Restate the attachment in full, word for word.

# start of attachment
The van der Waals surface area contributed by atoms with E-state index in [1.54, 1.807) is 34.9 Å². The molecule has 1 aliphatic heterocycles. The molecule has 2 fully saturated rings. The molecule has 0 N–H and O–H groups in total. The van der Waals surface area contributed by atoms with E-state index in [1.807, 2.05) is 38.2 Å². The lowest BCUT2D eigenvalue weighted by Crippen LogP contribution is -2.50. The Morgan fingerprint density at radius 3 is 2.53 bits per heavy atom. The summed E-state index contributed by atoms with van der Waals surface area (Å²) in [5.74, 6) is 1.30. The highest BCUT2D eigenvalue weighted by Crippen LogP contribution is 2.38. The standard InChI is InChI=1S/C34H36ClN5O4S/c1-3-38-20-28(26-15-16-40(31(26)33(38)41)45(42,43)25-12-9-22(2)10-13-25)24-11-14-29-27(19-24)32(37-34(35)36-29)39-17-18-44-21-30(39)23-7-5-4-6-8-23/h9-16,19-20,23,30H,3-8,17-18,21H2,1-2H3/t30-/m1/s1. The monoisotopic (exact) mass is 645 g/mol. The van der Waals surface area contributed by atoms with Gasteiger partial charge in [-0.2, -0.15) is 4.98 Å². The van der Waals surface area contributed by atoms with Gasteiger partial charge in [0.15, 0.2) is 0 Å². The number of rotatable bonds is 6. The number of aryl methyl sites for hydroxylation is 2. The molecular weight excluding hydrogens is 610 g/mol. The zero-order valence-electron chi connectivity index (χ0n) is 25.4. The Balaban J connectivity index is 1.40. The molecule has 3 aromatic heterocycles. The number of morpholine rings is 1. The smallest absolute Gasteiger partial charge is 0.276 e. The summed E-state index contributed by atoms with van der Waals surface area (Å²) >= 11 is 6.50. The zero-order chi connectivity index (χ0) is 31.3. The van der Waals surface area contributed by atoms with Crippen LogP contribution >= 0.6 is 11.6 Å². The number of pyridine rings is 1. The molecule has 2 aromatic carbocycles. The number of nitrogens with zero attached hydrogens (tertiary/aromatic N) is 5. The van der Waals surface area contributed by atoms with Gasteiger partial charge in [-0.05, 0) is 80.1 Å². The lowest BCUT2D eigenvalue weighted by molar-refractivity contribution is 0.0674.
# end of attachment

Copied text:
The van der Waals surface area contributed by atoms with E-state index in [1.54, 1.807) is 34.9 Å². The molecule has 1 aliphatic heterocycles. The molecule has 2 fully saturated rings. The molecule has 0 N–H and O–H groups in total. The van der Waals surface area contributed by atoms with E-state index in [1.807, 2.05) is 38.2 Å². The lowest BCUT2D eigenvalue weighted by Crippen LogP contribution is -2.50. The Morgan fingerprint density at radius 3 is 2.53 bits per heavy atom. The summed E-state index contributed by atoms with van der Waals surface area (Å²) in [5.74, 6) is 1.30. The highest BCUT2D eigenvalue weighted by Crippen LogP contribution is 2.38. The standard InChI is InChI=1S/C34H36ClN5O4S/c1-3-38-20-28(26-15-16-40(31(26)33(38)41)45(42,43)25-12-9-22(2)10-13-25)24-11-14-29-27(19-24)32(37-34(35)36-29)39-17-18-44-21-30(39)23-7-5-4-6-8-23/h9-16,19-20,23,30H,3-8,17-18,21H2,1-2H3/t30-/m1/s1. The monoisotopic (exact) mass is 645 g/mol. The van der Waals surface area contributed by atoms with Gasteiger partial charge in [-0.2, -0.15) is 4.98 Å². The van der Waals surface area contributed by atoms with Gasteiger partial charge in [0.15, 0.2) is 0 Å². The number of rotatable bonds is 6. The number of aryl methyl sites for hydroxylation is 2. The molecular weight excluding hydrogens is 610 g/mol. The zero-order valence-electron chi connectivity index (χ0n) is 25.4. The Balaban J connectivity index is 1.40. The molecule has 3 aromatic heterocycles. The number of morpholine rings is 1. The smallest absolute Gasteiger partial charge is 0.276 e. The summed E-state index contributed by atoms with van der Waals surface area (Å²) >= 11 is 6.50. The zero-order chi connectivity index (χ0) is 31.3. The van der Waals surface area contributed by atoms with Crippen LogP contribution >= 0.6 is 11.6 Å². The number of pyridine rings is 1. The molecule has 2 aromatic carbocycles. The number of nitrogens with zero attached hydrogens (tertiary/aromatic N) is 5. The van der Waals surface area contributed by atoms with Gasteiger partial charge in [-0.05, 0) is 80.1 Å². The lowest BCUT2D eigenvalue weighted by molar-refractivity contribution is 0.0674.